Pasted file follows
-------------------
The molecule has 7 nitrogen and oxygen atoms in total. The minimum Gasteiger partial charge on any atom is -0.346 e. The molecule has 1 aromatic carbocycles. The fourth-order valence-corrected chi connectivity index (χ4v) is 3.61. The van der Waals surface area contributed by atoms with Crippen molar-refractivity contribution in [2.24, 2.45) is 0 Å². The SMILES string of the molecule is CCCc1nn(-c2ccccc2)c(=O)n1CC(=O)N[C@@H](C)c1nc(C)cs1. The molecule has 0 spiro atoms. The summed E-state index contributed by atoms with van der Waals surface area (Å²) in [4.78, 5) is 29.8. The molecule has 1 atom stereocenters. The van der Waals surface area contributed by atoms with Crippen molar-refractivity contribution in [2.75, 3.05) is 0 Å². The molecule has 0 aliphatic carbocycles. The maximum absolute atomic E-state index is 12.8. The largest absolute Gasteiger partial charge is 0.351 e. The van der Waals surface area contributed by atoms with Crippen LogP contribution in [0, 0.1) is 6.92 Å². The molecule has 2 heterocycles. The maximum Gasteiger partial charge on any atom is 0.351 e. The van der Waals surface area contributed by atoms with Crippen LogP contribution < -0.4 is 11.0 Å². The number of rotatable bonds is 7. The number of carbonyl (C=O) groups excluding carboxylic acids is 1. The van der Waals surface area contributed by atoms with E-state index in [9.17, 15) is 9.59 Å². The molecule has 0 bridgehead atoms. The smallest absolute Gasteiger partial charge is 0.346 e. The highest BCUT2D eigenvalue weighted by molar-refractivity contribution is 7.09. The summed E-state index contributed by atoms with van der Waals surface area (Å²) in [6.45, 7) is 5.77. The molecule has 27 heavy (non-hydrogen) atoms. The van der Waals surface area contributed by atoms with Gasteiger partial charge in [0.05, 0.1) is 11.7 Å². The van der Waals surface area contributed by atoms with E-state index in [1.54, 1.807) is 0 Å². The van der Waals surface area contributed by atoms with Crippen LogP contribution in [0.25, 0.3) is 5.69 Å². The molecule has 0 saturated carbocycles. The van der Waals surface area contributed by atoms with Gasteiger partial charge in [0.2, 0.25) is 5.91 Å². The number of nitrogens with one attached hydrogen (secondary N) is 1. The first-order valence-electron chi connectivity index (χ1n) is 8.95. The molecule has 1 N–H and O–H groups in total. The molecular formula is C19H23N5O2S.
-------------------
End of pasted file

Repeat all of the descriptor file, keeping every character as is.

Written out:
The molecule has 7 nitrogen and oxygen atoms in total. The minimum Gasteiger partial charge on any atom is -0.346 e. The molecule has 1 aromatic carbocycles. The fourth-order valence-corrected chi connectivity index (χ4v) is 3.61. The van der Waals surface area contributed by atoms with Crippen molar-refractivity contribution in [2.24, 2.45) is 0 Å². The SMILES string of the molecule is CCCc1nn(-c2ccccc2)c(=O)n1CC(=O)N[C@@H](C)c1nc(C)cs1. The molecule has 0 spiro atoms. The summed E-state index contributed by atoms with van der Waals surface area (Å²) in [4.78, 5) is 29.8. The molecule has 1 atom stereocenters. The van der Waals surface area contributed by atoms with Crippen molar-refractivity contribution in [2.75, 3.05) is 0 Å². The molecule has 0 aliphatic carbocycles. The maximum absolute atomic E-state index is 12.8. The largest absolute Gasteiger partial charge is 0.351 e. The van der Waals surface area contributed by atoms with Crippen LogP contribution in [0, 0.1) is 6.92 Å². The molecule has 2 heterocycles. The maximum Gasteiger partial charge on any atom is 0.351 e. The van der Waals surface area contributed by atoms with Crippen LogP contribution < -0.4 is 11.0 Å². The number of rotatable bonds is 7. The number of carbonyl (C=O) groups excluding carboxylic acids is 1. The van der Waals surface area contributed by atoms with E-state index in [9.17, 15) is 9.59 Å². The molecule has 0 bridgehead atoms. The smallest absolute Gasteiger partial charge is 0.346 e. The highest BCUT2D eigenvalue weighted by molar-refractivity contribution is 7.09. The summed E-state index contributed by atoms with van der Waals surface area (Å²) in [6.45, 7) is 5.77. The molecule has 27 heavy (non-hydrogen) atoms. The van der Waals surface area contributed by atoms with Gasteiger partial charge in [0.05, 0.1) is 11.7 Å². The van der Waals surface area contributed by atoms with E-state index in [1.54, 1.807) is 0 Å². The van der Waals surface area contributed by atoms with Crippen LogP contribution in [0.25, 0.3) is 5.69 Å². The molecule has 0 saturated carbocycles. The van der Waals surface area contributed by atoms with Gasteiger partial charge in [0.2, 0.25) is 5.91 Å². The number of nitrogens with one attached hydrogen (secondary N) is 1. The first-order valence-electron chi connectivity index (χ1n) is 8.95. The molecule has 1 N–H and O–H groups in total. The molecular formula is C19H23N5O2S.